The Corporate Divorce of the Century

General Electric News Conference
From 2001: GE Chairman and C.E.O. Jack Welch and GE Chairman-Elect Jeffrey Immelt prepare to announce to the media that Immelt will succeed Welch upon his retirement. Photo: Chris Hondros/Newsmakers
William D. Cohan
November 16, 2022

In June 1995, Fortune reported that an “envelope exists” with the names of “two or three” GE executives who would be “capable of immediately taking over” for Jack Welch if he were to become incapacitated. Succession was in the air. But Jack had an intense aversion to the process by which Reg Jones, his predecessor, had selected him. He didn’t mind creating a competition obviously—much of his reputation was built upon the succession of growing earnings every quarter—but what he would not do was bring the finalists to GE’s Fairfield headquarters and have them duke it out in front of him for a year or two. He had hated that Jones did that to him and the other finalists, and he wasn’t going to repeat Jones’s mistake. “It was torture,” Jack told me. “I didn’t like it.”

The possible successors in Jack’s mind eventually boiled down to a short list of impressive GE executives: Dave Calhoun, 41, the head of lighting; Dave Cote, 46, head of appliances; John Rice, 42, head of transportation systems; Robert Nardelli, who in 1996 had become head of GE’s struggling power business; Jeffrey Immelt, who was then running GE’s medical equipment business; and Jim McNerney, who was then running GE’s jet engine manufacturing business. 

Missing from the list was 54-year-old Gary Wendt of GE Capital, and Bob Wright, who was running NBC, which GE owned. Jack loved the television business and felt Wright was brilliant, but not a bold decision maker. About Wright, Jack told me, “Smart. High I.Q. Flexible mind. Can’t make a decision if it hit him in the nose.”

Even though Wendt’s division, GE Capital, by then was contributing about 40 percent of GE’s operating profits, Wendt’s prospects for succeeding Jack began to unravel once and for all in December 1995. That’s when he chose to tell Lorna, his wife of thirty years, that he wanted a divorce. He was in love with Rosemarie Adams, whom he had met in Monte Carlo in 1995, when she was in charge of GE Capital’s corporate incentive program in Europe. By then, Wendt was very wealthy, especially by the standards of the time, with a net worth of around $100 million. The word around GE was that Jack “loved you in your wallet.” Jack could make his big producers rich if he wanted to. He could also shoot you on a moment’s notice. He had made Wendt rich. 

Wendt offered Lorna a settlement of about $10 million, or “ten cents on the dollar” in dealmaking parlance. She turned it down. She had other ideas. She wanted half of his fortune and she was determined to get it, or as much of it as possible. She filed for divorce from him in Connecticut before he could file for divorce from her. “He may have earned the bacon,” she said during the heat of the battle, “but I shopped for it, I cooked it and I cleaned up.”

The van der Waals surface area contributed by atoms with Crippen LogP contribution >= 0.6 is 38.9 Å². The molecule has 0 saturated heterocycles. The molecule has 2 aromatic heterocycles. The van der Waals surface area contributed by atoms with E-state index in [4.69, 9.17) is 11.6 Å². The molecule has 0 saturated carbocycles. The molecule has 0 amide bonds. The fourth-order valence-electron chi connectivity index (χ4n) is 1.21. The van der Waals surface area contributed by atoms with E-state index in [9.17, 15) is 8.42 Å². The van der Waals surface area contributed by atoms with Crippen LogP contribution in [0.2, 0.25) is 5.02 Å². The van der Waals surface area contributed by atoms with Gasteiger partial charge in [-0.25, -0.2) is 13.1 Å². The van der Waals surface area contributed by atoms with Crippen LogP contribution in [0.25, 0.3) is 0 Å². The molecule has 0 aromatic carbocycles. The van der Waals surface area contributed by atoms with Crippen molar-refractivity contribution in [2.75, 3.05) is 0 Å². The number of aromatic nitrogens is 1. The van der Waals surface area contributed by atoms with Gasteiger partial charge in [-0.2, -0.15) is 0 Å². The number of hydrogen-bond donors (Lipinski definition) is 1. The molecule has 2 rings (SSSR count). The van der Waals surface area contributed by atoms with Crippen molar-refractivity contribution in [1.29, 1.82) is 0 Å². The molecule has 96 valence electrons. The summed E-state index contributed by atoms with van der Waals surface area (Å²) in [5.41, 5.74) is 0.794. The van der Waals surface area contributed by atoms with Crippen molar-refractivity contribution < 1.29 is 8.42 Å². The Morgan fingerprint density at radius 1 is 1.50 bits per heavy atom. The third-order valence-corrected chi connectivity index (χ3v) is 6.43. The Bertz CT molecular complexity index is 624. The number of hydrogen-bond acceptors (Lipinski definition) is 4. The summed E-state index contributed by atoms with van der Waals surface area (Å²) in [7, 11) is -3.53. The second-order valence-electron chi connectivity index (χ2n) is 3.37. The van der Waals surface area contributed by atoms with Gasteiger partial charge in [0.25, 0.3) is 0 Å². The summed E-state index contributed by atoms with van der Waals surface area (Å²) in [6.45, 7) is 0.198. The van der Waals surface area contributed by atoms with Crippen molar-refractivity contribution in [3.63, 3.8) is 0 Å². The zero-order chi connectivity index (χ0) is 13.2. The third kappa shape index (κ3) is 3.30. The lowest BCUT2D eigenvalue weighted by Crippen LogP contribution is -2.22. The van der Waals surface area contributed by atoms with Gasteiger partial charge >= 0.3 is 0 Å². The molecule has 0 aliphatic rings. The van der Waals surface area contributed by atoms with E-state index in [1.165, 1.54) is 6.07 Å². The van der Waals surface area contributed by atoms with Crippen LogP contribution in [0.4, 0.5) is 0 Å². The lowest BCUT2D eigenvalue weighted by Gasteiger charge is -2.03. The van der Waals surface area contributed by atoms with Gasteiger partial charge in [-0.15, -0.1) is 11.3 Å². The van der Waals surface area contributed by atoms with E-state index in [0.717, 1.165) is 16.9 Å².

She raised the Wendts’ two children. She entertained his GE business associates and traveled with him around the world. In 1986, shortly after he became head of GE Capital, the couple sold their home and moved to a bigger one in Stamford, a four-bedroom center-hall colonial. She set up the house. Two years later, they bought some vacant land, also in Stamford, and for the next two years, Lorna oversaw the construction of a 5,000 square-foot home with four bedrooms, a gym, and many bathrooms. She cooked. She took the kids to camp in the summer. She worked with the children on their homework. She did the family’s taxes. If Wendt needed her to go on a GE trip, she dropped everything and joined him. She even maintained the facade of loyal wife, at least at the start of the divorce battle: she kept things together at the Wendts’ annual Christmas party in 1995, although she confided in a friend, “I do not know how I can go through with this party because of my marital problems.”

What ultimately doomed Gary Wendt at GE was the negative publicity around the divorce battle—and there was a legendary amount of it. There was also the fact that Wendt was so good at his job, and so cocky about his success at GE Capital, that rather than being loved in Fairfield, he was resented. Maybe the divorce was just the excuse Jack needed to defenestrate Wendt, or at least to take him out of the succession race and urge him to move on from GE. “He never liked me,” Wendt reminded me about Jack. He said that if it hadn’t been for the support (and protection) he received from Larry Bossidy, the longtime vice chairman of GE and one of Jack’s close allies, he would have been gone long before. But, he said, “after a while,” Jack had no choice but to at least respect him, given the magnitude of the profits Wendt was sending Jack’s way year after year.

Jack Welch, former Chairman and CEO of General Electric, at his private office inside his New York City apartment. During his tenure at GE, the company’s value rose 4000% and was the most valuable company in the world. Photo: Brooks Kraft LLC/Corbis /Getty Images

The Journal Article

The first of the thousand cuts for Wendt came in a December 1996 Wall Street Journal article, Wendt Divorce Dissects Job of ‘Corporate Wife,’ which let the world know of the battle that until then had been mostly raging behind the closed doors of a Stamford, Connecticut, state courthouse. Even by the less-woke standards of a generation ago, Wendt’s deposition in the case was cringeworthy. “I know what Lorna’s needs are, and I want her to be able to live very, very comfortably after we’re divorced, and I think that’s the kind of number that should allow her to do that,” Wendt said in his October 1996 deposition about his first $10 million settlement offer to her. In her own testimony, two months later at the opening of their trial, Lorna said it wasn’t a matter of what she “needed” but rather what she “deserved” after “decades” of being “the ultimate hostess” and taking her job “very seriously.”